Build Your Summertime First Aid Kit with These Essentials
Water bottle? Check. Wide-brimmed hat? Check. First aid kit?
Whether you're on a trip to the beach or on a weekend hike, you're probably not thinking about medical essentials you might need in the event of an emergency.
Even if it's on your checklist, are you sure you've thought of everything?
A summertime first aid kit full of the essentials can be a huge convenience while enjoying your fun in the sun. It can also make a big difference in an emergency, which is why it's important your kit is complete.
The best start to creating your own first aid kit is a pre-made one. These get you started with small packs of important things that you shouldn't leave the house without. Your store-bought kit will include some of the essentials to start with including an assortment of bandages for different-sized cuts and blisters, alcohol wipes, wound closure strips, square sterile dressings, a roll of gauze and adhesive tape.
However, there are some more items you should make sure to take with you. The following is a list of some summertime first aid kit essentials from the American Academy of Pediatrics and Washington Trails Association:
- Extra water: It may be obvious enough, but there's more to water than just hydration. Be sure you bring extra for cleaning out wounds, too. Any scrapes or cuts should be washed out first and the nearest clean water source is likely whatever water you brought to drink.
- If you're heading out for a hike, you might consider packing an irrigation syringe, which looks like a normal syringe except with a plastic tip, in order to flush out a wound.
- Medications: Add an extra supply of any prescription medication you or your loved ones may need, like an EpiPen for anyone with severe allergies, as well as incidental medications like Benadryl, ibuprofen, Tylenol and nausea medication like Dramamine.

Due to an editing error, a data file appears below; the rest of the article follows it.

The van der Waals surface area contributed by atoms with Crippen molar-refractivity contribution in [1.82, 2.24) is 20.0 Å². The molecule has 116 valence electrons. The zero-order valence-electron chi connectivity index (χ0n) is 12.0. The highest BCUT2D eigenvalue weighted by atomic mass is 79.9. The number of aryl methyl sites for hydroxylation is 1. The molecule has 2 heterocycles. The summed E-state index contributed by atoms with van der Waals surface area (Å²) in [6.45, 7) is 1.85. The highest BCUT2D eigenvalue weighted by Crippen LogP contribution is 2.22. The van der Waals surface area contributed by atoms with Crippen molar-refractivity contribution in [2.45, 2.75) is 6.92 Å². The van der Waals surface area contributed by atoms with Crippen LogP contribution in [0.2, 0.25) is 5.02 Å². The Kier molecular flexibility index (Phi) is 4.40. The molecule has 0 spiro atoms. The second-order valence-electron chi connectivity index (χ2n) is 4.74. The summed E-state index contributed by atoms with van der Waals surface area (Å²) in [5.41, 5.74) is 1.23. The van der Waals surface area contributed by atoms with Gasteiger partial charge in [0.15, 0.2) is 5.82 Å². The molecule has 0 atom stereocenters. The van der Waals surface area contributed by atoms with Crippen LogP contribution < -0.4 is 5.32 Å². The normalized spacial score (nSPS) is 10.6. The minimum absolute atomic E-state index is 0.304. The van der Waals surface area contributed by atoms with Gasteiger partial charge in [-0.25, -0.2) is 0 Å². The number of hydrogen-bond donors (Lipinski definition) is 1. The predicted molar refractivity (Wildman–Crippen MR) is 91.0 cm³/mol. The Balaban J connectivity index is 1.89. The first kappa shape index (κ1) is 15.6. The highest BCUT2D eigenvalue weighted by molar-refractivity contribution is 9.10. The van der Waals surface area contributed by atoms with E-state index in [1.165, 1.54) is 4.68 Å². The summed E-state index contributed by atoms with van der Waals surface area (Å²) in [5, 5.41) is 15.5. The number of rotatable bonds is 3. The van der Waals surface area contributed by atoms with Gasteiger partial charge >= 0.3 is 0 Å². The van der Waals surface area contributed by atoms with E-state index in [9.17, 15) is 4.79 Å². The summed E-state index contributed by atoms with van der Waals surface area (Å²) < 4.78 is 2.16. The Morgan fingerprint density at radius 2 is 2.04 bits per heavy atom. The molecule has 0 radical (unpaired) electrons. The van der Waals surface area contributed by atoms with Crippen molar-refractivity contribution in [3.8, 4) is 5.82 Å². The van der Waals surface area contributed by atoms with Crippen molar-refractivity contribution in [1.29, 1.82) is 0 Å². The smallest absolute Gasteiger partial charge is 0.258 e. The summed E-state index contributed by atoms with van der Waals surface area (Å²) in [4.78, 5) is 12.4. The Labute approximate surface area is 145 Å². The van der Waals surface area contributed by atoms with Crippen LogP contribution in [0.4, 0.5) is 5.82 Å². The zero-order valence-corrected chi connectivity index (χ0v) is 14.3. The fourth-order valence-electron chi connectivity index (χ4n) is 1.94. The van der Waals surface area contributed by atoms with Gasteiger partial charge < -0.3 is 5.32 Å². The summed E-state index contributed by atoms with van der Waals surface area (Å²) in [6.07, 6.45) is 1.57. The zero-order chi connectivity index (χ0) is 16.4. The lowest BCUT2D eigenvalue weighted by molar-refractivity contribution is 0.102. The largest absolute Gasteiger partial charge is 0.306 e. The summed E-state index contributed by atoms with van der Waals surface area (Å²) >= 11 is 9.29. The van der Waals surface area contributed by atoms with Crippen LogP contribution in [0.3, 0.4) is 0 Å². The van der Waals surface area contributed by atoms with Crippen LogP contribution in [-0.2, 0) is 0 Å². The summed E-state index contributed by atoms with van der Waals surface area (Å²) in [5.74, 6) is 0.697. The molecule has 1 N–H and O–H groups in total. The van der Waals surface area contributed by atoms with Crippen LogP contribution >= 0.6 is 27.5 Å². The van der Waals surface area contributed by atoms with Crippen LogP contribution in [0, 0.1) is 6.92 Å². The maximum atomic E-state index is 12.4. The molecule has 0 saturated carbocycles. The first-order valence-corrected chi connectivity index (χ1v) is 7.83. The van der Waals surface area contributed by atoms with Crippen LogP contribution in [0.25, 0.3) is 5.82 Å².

- Latex gloves: One of the hazards to a first aider is bodily fluids. If someone has a blood-transferable disease, disposable gloves help to protect against the transmission of disease and illness.
- Bug spray and hydrocortisone ointment: These two items are important for similar reasons. A standard insect repellant prevents those annoying bug bits that could get infected when scratched. Hydrocortisone ointment treats any bug bites, along with things like poison ivy and rashes, and can help reduce itching.
- Sunblock and lip balm: Even if it's cloudy outside, you still need sunblock. While you should be wearing a daily sunblock with at least 15 SPF, for summer activities you should grab 30-50 SPF and reapply at least every couple of hours. Also, pack a lip balm with an SPF to prevent sunburnt and dry lips as well as soothe cold sores.
- Pre-made malleable splint and elastic bandage: Just like most things in your first-aid kit, you won't realize you need these items until you do. A store-bought splint made of foam and aluminum can hold a broken or severely sprained finger in place until you get to a doctor. You can also make your own splint by using a straight, hard material like a stick taped tightly to either side of the finger. Be sure the material runs the length of the whole finger. An elastic bandage is versatile and can be used to brace a sprained ankle, wrap a bandaged wound and keep a splint in place.
- Flashlight: Even if you plan on being back home on your couch by midday, it's better to be safe than sorry when it comes to being able to see in the dark. If you get lost, separated from friends and family or get stuck somewhere out in the wilderness, being able to check your surroundings in the dark will help keep you safe.
These summertime essentials for your first-aid kit are yearlong necessities, and each item can make a difference during an emergency no matter what time of year it is. If you have trouble remembering to pack your kit before leaving the house, keep it in your car so that it goes everywhere with you.
There are plenty of other items that you could add to this list, so be sure to think about what you would need and want in every type of emergency.